Remember when Peter Parker thought the symbiote was just some weird alien tech from Battleworld? Peter David returns to that era in this series, and so far it’s been pretty fun. While not as tightly told as the previous installment, Symbiote Spider-Man #3 keeps the necessary threads going.
Mysterio is still the main antagonist, but the focus is more on Felicia Hardy AKA Black Cat. While that’s acceptable, we don’t get the same hints of desperation and tragedy we did previously from Quentin Beck. On top of that, it feels as if Peter David is trying to write himself out of a corner. He’s made Mysterio so incompetent, he needs to spend all his time recruiting others and can’t be such a present threat to Spider-Man.
More focus is granted to Black Cat, and it’s pretty interesting. There was a time when she wasn’t a wannabe Kingpin and had a lighthearted romance with the wall-crawler. David even harkens back to Felicia’s encounter with Aunt May in #1 for some conflict between the two sort-of lovers.
Speaking of which, there’s a moment where Felicia seduces Pete and I’m conflicted about it. Is it a woman confidently using her sexuality or is it a leering trope? Both? I’m ill equipped to answer, so what I’m really saying is that we need more feminist comic critics.
I won’t dwell on the dialogue too much because I talked plenty about it in #2, but we’ve still got plenty of thought-bubbles and people talking/thinking exposition to themselves. I love it. It firmly settles us into ye olden days when Peter wore black turtlenecks.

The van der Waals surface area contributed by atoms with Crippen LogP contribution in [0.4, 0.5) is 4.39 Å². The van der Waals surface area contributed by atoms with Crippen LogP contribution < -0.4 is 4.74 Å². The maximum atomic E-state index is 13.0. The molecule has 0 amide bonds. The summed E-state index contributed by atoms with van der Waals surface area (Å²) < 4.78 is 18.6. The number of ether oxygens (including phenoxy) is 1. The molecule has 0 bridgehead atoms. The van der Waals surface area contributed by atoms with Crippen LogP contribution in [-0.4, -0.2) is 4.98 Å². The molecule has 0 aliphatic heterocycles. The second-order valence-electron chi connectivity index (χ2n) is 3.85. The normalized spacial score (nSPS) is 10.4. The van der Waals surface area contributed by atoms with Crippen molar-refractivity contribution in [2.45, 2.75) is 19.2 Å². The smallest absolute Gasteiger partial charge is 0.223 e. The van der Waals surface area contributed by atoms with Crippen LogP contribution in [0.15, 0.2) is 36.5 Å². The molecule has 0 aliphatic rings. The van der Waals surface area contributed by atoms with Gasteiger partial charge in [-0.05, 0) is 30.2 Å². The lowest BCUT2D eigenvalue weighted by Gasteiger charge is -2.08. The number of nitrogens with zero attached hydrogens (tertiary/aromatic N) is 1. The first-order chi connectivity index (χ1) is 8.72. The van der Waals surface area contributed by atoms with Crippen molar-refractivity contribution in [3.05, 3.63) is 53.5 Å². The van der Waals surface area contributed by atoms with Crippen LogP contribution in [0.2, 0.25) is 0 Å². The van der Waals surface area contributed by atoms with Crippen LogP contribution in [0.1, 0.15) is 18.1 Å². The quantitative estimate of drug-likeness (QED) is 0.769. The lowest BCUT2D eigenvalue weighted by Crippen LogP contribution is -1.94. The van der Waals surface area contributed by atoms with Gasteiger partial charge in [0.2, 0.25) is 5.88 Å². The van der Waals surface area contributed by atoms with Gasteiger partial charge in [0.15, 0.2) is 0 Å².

A comic pet peeve of mine is when a series feels the need to unnecessarily throw in more heroes and villains to get more readers/money. While Symbiote has played with many Spider-Man heroes and villains, the inclusions usually serve a purpose and garners nostalgia points. Unfortunately, Electro is shoehorned in to lame effect here. Other than establishing Spider-Man continuing to fight villains, it’s a waste of page space for such a non sequitur scene. But hey, if you’re a Cats fan, maybe this is your jam.
I’m becoming a real fan of Greg Land’s work. Despite his photo-reference style, his art isn’t overbearingly going for realism. It’s like Mike Deodato Jr. but less smothered in shadows. An especially strong point for Land are his faces, which are distinctive and consistent.
It’s not the darkest or most streamlined installment, but David and Land are continuing to elevate ’80s nostalgia in the Spidey realm. The fact that this incidental series is so fun is a mystery-o.
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